Japan is undergoing a fundamental change internally and externally in its defence and security policy.
Its vision — for a Free and Open Indo-Pacific region, known as FOIP — was once largely shrugged off. It was seen as grandiose and a move for the country to punch above its weight when contrived by strategists around former Prime Minister Shinzo Abe and announced by him during his short-lived first tenure in the job between 2006 and 2007.
But now, times have changed. It is commonplace for international politicians and scholars to recognise the potential connectivity of the two vast seas of the Asia-Pacific and the Indian Ocean — envisioning a vast prosperous area stretching over East Asia and Europe.
This vision of the “Indo-Pacific” is no longer just a buzzword but a reality over which world powers compete for access and dominance. The United States — under both presidents Trump and Biden — joined forces with Japan and fully adopted the issue in their main strategic agenda during Abe’s second and longest administration from 2012-2020.
France, Germany, Holland and the EU as a whole also announced their Indo-Pacific strategy, joining the bandwagon started by initiatives that Japan and the US were jointly promoting.
The United Kingdom — after Brexit and amid its new “Global Britain” policy — surprised the world by secretly coordinating the AUKUS deal in 2021, in which UK and US firmly brought Australia into their camp by agreeing to provide the country with the precious technology and know-how for building nuclear submarines.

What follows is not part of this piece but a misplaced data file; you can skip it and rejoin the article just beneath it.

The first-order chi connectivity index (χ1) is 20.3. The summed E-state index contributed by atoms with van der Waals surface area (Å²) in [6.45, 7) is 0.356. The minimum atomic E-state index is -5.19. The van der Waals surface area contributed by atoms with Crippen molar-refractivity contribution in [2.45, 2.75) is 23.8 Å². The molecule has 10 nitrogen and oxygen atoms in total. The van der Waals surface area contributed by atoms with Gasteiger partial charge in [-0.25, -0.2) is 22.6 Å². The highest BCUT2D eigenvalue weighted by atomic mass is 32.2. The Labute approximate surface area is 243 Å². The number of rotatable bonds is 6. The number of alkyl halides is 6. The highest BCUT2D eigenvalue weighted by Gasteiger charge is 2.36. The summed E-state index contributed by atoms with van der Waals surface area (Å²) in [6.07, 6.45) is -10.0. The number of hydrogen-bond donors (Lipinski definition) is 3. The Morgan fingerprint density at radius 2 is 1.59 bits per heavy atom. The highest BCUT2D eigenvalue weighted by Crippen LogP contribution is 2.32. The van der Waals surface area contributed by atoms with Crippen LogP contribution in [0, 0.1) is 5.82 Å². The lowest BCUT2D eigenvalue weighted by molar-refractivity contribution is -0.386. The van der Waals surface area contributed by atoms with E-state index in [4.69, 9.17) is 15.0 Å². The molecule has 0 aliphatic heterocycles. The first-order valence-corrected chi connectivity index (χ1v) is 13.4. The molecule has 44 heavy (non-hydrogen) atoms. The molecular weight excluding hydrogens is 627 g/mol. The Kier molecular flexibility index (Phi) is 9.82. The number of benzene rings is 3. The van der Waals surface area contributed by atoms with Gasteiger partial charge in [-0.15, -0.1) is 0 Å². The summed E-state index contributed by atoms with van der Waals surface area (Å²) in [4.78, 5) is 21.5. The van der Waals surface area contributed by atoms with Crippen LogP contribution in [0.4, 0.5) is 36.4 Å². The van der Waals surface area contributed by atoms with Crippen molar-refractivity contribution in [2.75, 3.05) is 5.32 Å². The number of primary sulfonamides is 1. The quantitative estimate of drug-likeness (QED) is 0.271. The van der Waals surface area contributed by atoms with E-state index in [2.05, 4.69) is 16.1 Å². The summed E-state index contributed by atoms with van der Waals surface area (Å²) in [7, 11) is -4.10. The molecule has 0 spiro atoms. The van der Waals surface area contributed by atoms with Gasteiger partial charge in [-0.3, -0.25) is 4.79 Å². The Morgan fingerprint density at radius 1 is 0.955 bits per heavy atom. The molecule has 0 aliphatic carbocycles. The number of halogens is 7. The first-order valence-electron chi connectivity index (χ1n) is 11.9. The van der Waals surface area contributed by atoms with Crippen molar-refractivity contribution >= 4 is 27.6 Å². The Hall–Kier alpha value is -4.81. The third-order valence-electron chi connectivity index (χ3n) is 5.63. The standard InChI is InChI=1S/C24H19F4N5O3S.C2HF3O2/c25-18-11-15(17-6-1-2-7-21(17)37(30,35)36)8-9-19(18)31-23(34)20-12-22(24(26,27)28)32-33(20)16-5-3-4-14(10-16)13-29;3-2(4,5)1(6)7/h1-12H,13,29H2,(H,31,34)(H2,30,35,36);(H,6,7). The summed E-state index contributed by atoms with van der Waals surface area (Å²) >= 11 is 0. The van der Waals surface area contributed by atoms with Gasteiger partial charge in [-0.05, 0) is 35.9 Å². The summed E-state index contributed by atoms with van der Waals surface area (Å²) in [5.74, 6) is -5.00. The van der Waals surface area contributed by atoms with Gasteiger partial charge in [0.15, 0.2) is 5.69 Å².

Japan’s post-World War II security policy has revolved around two documents: the pacifist constitution set up in 1946 and the US-Japan Security Treaty signed in 1951. The post-war constitution built a rigid pacifist framework for Japan’s defence and security policy for more than 70 years. The US-Japan Security Treaty gave Japan the crucial guarantee for its existence and sovereignty.
Japan’s pacifist past
Japan’s post-war constitution — drafted and promulgated under the strong guidance of occupying US forces — outlines in article 9 entitled "renunciation of war”: “Aspiring sincerely to an international peace based on justice and order, the Japanese people forever renounce war as a sovereign right of the nation and the threat or use of force as means of settling international disputes”.
This is a very strong statement of pacifism. It continues: “In order to accomplish the aim of the preceding paragraph, land, sea, and air forces, as well as other war potential, will never be maintained. The right of belligerency of the state will not be recognised”.
How can such a total renunciation of military power be implemented, maintaining the independence and sovereignty of a nation? How can Japan protect itself? There is no solution given in the constitution, except an almost self-sacrificing declaration of the will to believe in the goodwill of the international community. The preamble declares: “we have determined to preserve our security and existence, trusting in the justice and faith of the peace-loving peoples of the world”.
Japan’s post-war constitution, dictated by the occupying US, was effectively a sanction which intended to deter Japan’s re-militarisation and re-expansion on the imperialist agenda. Military equipment and armament of the Japanese Self Defence Forces have been strictly limited to the self-defence purpose and intended to only be effective inside Japanese territory.
The shackle of pacifism may have not been meant to survive for decades, but Japanese people accepted it and took it seriously, making it a cornerstone of its post-war polity.